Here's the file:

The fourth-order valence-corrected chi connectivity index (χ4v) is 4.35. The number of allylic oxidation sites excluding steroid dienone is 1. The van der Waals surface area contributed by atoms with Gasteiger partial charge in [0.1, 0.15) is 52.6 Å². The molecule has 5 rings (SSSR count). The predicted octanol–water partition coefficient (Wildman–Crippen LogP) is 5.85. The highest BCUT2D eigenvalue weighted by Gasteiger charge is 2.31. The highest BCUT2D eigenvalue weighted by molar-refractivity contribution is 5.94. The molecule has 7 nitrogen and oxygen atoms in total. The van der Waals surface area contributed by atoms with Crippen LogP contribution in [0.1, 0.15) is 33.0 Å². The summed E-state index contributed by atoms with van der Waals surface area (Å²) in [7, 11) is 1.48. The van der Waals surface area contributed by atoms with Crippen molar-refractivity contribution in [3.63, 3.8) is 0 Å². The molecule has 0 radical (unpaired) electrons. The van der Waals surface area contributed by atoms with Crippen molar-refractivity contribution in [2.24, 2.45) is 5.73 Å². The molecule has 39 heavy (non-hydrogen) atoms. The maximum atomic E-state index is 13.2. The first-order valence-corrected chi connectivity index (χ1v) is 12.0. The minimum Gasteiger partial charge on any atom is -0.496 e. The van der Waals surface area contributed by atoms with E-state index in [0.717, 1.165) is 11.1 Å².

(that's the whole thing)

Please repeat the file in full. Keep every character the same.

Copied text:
The fourth-order valence-corrected chi connectivity index (χ4v) is 4.35. The number of allylic oxidation sites excluding steroid dienone is 1. The van der Waals surface area contributed by atoms with Gasteiger partial charge in [0.1, 0.15) is 52.6 Å². The molecule has 5 rings (SSSR count). The predicted octanol–water partition coefficient (Wildman–Crippen LogP) is 5.85. The highest BCUT2D eigenvalue weighted by Gasteiger charge is 2.31. The highest BCUT2D eigenvalue weighted by molar-refractivity contribution is 5.94. The molecule has 7 nitrogen and oxygen atoms in total. The van der Waals surface area contributed by atoms with Crippen LogP contribution in [0.1, 0.15) is 33.0 Å². The summed E-state index contributed by atoms with van der Waals surface area (Å²) in [7, 11) is 1.48. The van der Waals surface area contributed by atoms with Crippen molar-refractivity contribution in [3.63, 3.8) is 0 Å². The molecule has 0 radical (unpaired) electrons. The van der Waals surface area contributed by atoms with Crippen molar-refractivity contribution in [2.24, 2.45) is 5.73 Å². The molecule has 39 heavy (non-hydrogen) atoms. The maximum atomic E-state index is 13.2. The first-order valence-corrected chi connectivity index (χ1v) is 12.0. The minimum Gasteiger partial charge on any atom is -0.496 e. The van der Waals surface area contributed by atoms with E-state index in [0.717, 1.165) is 11.1 Å².